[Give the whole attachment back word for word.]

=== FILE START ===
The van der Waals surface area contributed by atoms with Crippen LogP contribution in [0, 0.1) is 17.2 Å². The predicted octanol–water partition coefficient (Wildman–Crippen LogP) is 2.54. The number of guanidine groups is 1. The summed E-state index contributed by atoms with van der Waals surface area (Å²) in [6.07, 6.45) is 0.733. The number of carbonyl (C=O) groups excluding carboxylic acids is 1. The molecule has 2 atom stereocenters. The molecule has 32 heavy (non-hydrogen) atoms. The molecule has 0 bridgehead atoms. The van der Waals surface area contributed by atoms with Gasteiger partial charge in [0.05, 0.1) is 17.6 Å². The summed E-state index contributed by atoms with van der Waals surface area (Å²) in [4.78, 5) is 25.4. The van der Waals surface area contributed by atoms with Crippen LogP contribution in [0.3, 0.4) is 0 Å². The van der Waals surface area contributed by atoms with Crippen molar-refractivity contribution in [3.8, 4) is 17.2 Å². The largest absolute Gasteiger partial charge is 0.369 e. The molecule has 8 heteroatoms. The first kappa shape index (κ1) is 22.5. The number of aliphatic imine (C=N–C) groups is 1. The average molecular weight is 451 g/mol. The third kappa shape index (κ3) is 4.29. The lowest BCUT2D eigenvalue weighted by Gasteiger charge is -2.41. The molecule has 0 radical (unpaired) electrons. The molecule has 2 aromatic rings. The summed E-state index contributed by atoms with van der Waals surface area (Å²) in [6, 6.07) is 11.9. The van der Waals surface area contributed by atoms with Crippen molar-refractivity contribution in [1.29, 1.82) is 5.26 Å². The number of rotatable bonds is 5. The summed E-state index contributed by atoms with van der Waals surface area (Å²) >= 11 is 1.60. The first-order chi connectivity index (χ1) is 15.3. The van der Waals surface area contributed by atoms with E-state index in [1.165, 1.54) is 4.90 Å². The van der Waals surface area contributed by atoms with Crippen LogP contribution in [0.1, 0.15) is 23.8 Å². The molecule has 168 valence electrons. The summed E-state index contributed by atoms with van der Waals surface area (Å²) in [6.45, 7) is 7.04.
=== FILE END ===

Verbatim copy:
The van der Waals surface area contributed by atoms with Crippen LogP contribution in [0, 0.1) is 17.2 Å². The predicted octanol–water partition coefficient (Wildman–Crippen LogP) is 2.54. The number of guanidine groups is 1. The summed E-state index contributed by atoms with van der Waals surface area (Å²) in [6.07, 6.45) is 0.733. The number of carbonyl (C=O) groups excluding carboxylic acids is 1. The molecule has 2 atom stereocenters. The molecule has 32 heavy (non-hydrogen) atoms. The molecule has 0 bridgehead atoms. The van der Waals surface area contributed by atoms with Gasteiger partial charge in [0.05, 0.1) is 17.6 Å². The summed E-state index contributed by atoms with van der Waals surface area (Å²) in [4.78, 5) is 25.4. The van der Waals surface area contributed by atoms with Crippen LogP contribution in [0.3, 0.4) is 0 Å². The van der Waals surface area contributed by atoms with Crippen molar-refractivity contribution in [3.8, 4) is 17.2 Å². The largest absolute Gasteiger partial charge is 0.369 e. The molecule has 8 heteroatoms. The first kappa shape index (κ1) is 22.5. The number of aliphatic imine (C=N–C) groups is 1. The average molecular weight is 451 g/mol. The third kappa shape index (κ3) is 4.29. The lowest BCUT2D eigenvalue weighted by Gasteiger charge is -2.41. The molecule has 0 radical (unpaired) electrons. The molecule has 2 aromatic rings. The summed E-state index contributed by atoms with van der Waals surface area (Å²) in [6, 6.07) is 11.9. The van der Waals surface area contributed by atoms with Crippen molar-refractivity contribution in [1.29, 1.82) is 5.26 Å². The number of rotatable bonds is 5. The summed E-state index contributed by atoms with van der Waals surface area (Å²) >= 11 is 1.60. The first-order chi connectivity index (χ1) is 15.3. The van der Waals surface area contributed by atoms with E-state index in [1.165, 1.54) is 4.90 Å². The van der Waals surface area contributed by atoms with Crippen LogP contribution in [0.1, 0.15) is 23.8 Å². The molecule has 168 valence electrons. The summed E-state index contributed by atoms with van der Waals surface area (Å²) in [6.45, 7) is 7.04.